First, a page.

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Historic Hong Kong umbrella stall is torn down for preservation

Historic Hong Kong umbrella stall is torn down for preservation

Originally published at the South China Morning Post on April 6, 2016.

Atop the slopes of Central’s Peel Street, a modest crowd stood admiring a historic umbrella street stall for the last time on Wednesday as it was dismantled to be taken away for preservation.

The stall was the workplace of the late umbrella maker and mender Ho Hung-hee, who died last year at the age of 87 after working there for almost 70 years.

Along with the tools and umbrellas inside, the stall will be taken in by the Hong Kong Museum of History and may become part of a permanent exhibition on local history.

“It’s quite emotional. My father worked here for over 60 years,” said Ho Hee-kee, the umbrella master’s 58-year-old son.

“After working, we would go down the street and drink cane sugar water together before going home.”

The stall was removed because it did not meet the Food and Environmental Hygiene Department’s fire safety requirements for hawker shops. Ho said it will be replaced with a similar shop run by himself.

As the contractors hammered away, the green metal sheets adorning the walls of the tiny stall were removed to reveal wooden planks with a message handwritten by Ho, who was identified as a master of his craft on the city’s intangible cultural heritage list. It reads: “Repairs umbrellas from all around the world.”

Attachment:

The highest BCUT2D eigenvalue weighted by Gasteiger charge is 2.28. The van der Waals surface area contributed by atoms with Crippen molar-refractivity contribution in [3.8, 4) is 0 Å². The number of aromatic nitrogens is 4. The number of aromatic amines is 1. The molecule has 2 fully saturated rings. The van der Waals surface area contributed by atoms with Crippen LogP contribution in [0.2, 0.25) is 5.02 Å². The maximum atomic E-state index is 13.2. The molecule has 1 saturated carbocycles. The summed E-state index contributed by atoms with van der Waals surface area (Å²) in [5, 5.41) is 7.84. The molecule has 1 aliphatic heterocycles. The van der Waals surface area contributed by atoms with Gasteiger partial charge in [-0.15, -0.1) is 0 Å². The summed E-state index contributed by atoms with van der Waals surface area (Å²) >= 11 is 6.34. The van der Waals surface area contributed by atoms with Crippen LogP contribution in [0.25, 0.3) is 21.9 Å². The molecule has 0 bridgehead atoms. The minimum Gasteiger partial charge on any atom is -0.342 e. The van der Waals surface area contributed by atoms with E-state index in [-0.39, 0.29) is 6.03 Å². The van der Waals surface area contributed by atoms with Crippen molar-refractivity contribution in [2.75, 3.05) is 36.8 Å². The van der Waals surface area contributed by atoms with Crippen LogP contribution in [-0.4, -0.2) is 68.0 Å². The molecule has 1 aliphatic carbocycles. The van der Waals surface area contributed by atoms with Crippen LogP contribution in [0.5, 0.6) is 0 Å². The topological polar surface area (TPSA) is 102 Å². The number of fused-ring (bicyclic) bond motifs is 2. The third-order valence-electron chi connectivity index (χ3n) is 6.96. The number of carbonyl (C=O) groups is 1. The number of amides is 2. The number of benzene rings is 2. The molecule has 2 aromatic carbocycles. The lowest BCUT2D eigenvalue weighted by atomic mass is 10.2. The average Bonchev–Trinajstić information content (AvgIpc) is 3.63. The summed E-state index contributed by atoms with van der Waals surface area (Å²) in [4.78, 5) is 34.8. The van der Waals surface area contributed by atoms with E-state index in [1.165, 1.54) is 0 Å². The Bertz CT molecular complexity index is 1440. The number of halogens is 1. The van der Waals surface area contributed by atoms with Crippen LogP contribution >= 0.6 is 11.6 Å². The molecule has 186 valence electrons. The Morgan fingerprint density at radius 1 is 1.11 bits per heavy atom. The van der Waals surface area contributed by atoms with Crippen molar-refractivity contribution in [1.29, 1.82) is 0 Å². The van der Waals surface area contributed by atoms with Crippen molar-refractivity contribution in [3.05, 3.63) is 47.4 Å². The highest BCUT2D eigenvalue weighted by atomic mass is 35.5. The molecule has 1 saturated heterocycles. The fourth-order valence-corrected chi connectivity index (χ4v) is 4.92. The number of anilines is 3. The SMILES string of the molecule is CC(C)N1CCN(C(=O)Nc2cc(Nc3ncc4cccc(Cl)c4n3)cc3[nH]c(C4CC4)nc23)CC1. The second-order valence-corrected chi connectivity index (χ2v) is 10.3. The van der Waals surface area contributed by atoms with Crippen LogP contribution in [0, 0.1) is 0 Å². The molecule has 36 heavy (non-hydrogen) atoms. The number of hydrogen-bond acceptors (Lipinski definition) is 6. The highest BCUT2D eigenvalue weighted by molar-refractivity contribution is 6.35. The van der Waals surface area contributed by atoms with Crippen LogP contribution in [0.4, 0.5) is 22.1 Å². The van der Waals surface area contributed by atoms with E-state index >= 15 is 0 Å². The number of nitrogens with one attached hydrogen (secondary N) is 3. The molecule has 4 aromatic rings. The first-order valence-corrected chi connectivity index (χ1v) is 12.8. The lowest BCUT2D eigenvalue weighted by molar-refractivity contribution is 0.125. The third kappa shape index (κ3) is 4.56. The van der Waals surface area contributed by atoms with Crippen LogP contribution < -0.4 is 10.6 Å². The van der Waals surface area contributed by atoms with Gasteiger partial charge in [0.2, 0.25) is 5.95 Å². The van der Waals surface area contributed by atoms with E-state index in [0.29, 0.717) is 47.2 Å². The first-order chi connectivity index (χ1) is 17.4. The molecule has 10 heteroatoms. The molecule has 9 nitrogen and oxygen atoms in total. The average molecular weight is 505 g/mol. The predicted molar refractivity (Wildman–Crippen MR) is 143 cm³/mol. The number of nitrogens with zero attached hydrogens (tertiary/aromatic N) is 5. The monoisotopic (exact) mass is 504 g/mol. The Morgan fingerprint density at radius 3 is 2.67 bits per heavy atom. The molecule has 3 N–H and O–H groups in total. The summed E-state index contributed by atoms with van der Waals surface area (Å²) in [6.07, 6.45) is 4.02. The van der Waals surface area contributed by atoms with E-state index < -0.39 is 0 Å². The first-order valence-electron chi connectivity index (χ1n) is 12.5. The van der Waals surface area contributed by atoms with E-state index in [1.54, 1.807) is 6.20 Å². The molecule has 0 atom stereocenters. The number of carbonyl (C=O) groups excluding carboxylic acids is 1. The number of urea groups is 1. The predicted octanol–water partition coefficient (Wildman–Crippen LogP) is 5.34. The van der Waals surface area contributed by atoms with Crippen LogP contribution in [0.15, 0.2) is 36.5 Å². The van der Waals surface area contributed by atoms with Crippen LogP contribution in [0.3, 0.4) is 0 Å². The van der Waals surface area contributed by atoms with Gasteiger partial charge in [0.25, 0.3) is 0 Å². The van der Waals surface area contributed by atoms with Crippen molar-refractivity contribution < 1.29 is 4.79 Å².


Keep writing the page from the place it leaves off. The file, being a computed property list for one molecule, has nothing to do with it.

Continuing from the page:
Watching the demolition, Ho Kwok-sing, the master’s seventh son, said he had many sentimental memories of helping out at the stall with his siblings as a child.

His father would always cook lunch with a rice cooker out on the street, he said.

“I was always playing. He would try to teach me, but I had no patience,” he said. “He was very dedicated. Once I saw him work until 10pm. I told him he needed to take better care of himself.”

Lee Tsing-or, the 60-year-old owner of a home-repair shop across the street who knew Ho for several decades, said he was a kind man with many customers.

The stall’s closure is another reflection of the city shifting away from traditional crafts, she added. “We had a good relationship,” she said. “A lot of young people won’t do this line of work any more.”

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